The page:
Last Updated on October 9, 2021 by The Health Master
The Union commerce ministry has recommended imposition of quantitative restrictions on the imports of isopropyl alcohol (IPA) for a period of two years under Foreign Trade (Development and Regulation) Act, 1992 to protect the domestic industry from cheap inbound shipments.
80 per cent of IPA in India is used by the pharmaceutical industry largely for producing generic drugs. IPA contributes around 7-10 per cent of the cost of producing such drugs. IPA constitutes a key ingredient in the production of hand sanitizers.
As a result of the C-19 pandemic, Indian demand for IPA for use in hand sanitizer is expected to grow anywhere between 40,000-60,000 metric tons (MT) per year in addition to existing demand of IPA at approximately 2 lakh MT per year.
The ministry recommended that a total of 30,294 metric tons (MT) of IPA shall be allowed from the following countries:
China (9356 MT),
Germany (1995 MT),
Japan (1411 MT),
Korea (5929 MT),
Netherland (2283 MT),
Singapore (2515 MT),
Taiwan (4050 MT),
USA (2087 MT) and
other countries (669 MT) in each of four quarters.
The ministry recommended progressive liberalization of the quantitative restrictions in the next year to adequately facilitate positive adjustment.
Accordingly, it recommended import of 32134 MT of IPA from these countries in fifth and six quarter respectively. This includes:
China (9,924 MT),
Germany (2,116 MT),
Japan (1,496 MT),
Korea (6,290 MT),
Netherland (2,421 MT),
Singapore (2,668 MT),
Taiwan (4,296 MT),
USA (2,214 MT) and
other countries (710 MT).
The ministry further suggested import of 34,085 MT of IPA from these countries in seventh and eighth quarter respectively. This comprises:
Germany (2,244 MT),
Korea (6,672 MT),
Netherland (2,568 MT),
Singapore (2,830 MT),
USA (2,348MT) and
other countries (753 MT).
“The imports would be permitted through the EDI ports only to facilitate electronic/real-time monitoring of quota. The quota would be monitored on quarterly basis,” stated Directorate General of Trade Remedies (DGTR), the investigation arm of commerce ministry in a statement.
Deepak Fertilisers and Petrochemicals Corporation Limited filed application before DGTR on August 28, 2019 seeking imposition of safeguard measures in the form of quantitative restrictions on imports of IPA into India to protect the domestic industry from cheap imports.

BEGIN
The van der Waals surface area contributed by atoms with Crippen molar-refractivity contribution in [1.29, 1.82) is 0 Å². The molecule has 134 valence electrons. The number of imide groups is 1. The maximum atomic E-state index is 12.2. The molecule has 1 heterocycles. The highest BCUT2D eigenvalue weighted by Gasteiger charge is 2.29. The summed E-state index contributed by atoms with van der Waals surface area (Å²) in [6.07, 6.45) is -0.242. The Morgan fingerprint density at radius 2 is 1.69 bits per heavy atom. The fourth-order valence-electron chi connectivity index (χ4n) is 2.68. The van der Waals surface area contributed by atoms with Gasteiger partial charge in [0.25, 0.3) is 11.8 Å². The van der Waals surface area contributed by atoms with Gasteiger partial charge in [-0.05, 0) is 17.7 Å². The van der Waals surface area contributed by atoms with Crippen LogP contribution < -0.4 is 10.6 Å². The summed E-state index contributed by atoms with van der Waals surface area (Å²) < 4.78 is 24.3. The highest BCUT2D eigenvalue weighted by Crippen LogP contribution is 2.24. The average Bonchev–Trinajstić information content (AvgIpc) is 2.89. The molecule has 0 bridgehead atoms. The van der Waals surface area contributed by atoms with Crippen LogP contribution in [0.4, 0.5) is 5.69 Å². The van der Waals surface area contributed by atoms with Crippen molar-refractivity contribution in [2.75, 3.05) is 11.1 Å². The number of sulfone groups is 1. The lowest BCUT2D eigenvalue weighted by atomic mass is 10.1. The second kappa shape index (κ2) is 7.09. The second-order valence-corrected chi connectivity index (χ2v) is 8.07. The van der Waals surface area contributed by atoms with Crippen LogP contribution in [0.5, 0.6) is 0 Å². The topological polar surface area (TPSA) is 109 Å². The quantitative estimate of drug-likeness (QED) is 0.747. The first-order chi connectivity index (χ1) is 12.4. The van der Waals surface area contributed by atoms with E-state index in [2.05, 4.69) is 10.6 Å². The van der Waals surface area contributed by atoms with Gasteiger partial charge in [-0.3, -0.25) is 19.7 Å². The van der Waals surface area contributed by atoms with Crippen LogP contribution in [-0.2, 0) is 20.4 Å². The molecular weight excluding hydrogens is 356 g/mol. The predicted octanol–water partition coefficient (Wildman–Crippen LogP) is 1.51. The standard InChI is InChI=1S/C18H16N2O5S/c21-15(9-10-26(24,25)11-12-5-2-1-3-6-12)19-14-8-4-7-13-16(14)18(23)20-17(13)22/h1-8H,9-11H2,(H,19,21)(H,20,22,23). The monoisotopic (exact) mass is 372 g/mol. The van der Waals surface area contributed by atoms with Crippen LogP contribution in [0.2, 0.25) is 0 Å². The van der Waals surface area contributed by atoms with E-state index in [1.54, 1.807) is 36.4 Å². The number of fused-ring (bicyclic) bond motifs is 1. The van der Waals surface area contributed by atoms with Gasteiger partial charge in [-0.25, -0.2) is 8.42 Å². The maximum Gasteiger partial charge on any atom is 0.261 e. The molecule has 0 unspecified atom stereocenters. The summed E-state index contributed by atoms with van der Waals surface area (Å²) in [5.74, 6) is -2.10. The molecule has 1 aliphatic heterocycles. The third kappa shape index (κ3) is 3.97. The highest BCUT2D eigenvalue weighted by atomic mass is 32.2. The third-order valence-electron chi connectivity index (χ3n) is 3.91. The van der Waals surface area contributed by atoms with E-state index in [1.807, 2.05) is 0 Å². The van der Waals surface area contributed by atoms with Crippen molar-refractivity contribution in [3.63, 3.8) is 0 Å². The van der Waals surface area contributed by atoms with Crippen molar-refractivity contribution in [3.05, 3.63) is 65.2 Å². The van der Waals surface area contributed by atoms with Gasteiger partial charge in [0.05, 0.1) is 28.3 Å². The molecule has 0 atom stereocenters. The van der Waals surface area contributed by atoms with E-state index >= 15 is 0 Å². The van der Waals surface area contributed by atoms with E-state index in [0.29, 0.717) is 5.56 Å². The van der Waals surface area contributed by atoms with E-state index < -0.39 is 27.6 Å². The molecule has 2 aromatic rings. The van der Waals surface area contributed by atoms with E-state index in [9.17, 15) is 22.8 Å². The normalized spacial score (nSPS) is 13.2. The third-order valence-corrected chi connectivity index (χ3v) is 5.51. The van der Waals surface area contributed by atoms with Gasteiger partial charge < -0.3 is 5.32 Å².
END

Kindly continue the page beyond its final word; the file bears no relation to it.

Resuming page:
The application was supported by another producer Deepak Phenolics Limited.
The applicant claimed that on account of the surge in imports of IPA the domestic industry has lost its market share and its production quantities and capacity utilisation have declined leading to consequent losses which have crippled the domestic industry.
“IPA can be produced through two routes – acetone and propylene. The domestic industry produces IPA using propylene as a raw material. Foreign producers are producing IPA using acetone route. The prices of acetone started declining from 2017 whereas the prices of propylene increased in 2018 and 2019 vis-a-vis 2017.
As production of phenol increased, the production of acetone also increased, as acetone is a co-product of phenol. This created an oversupply of acetone in the market and led to significant decline in the prices of acetone. The decline in prices of the acetone led to significant decline in the prices of IPA leading to surge in imports over the period,” stated the applicant.
However, since propylene prices were increasing when acetone prices were declining, cost of production of acetone-based IPA (imported product) declined, whereas cost of production of propylene-based IPA (like product) increased. It is seen that IPA import prices declined sharply, leading to surge in imports over the period. This forced the producers manufacturing propylene-based IPA to reduce their prices, even when their costs were not declining. Thus, the domestic industry contended that the influx in imports of acetone-based IPA has made its product (propylene-based IPA) commercially unviable to compete with the imported products.
The product is being imported into India from various countries, with major quantities being imported from China, Korea, Singapore and Taiwan. It is noted that the total volume of imports of the product have increased from 85,348 MT in 2016-17 to 1,58,736 MT in January-June 2019, implying an increase of 86% over the period, while the demand for the product increased by 35%.
The volume of imports of the product have increased from 31,529 MT in 2016-17 to 89,875 MT in January-June 2019, implying an increase of 185% over the period. Further, the imports have also increased at an increasing rate, when compared on a year-on-year basis.
On the basis of the aforesaid written application and having satisfied itself, relying on the prima facie evidence submitted by the applicant regarding increased imports causing serious injury to the domestic industry, a safeguard investigation against imports of the product into India was initiated by DGTR on November 4, 2019.
The period of investigation spans over three year and three months period from April 2016 to June 2019.
DGTR observed that the imports are undercutting the prices of the domestic industry and are priced significantly below the cost of sales of the domestic industry. The imports are entering the market at prices equivalent to the raw material cost of the domestic industry.
The increased imports have adversely impacted the production and capacity utilization of the domestic industry. The profits, cash profits and return on capital employed of the domestic industry have declined, and become negative due to cheap import of the product into India, said the directorate.
In order to prevent material injury to the domestic industry, DGTR recommended quota allocation on a country specific basis.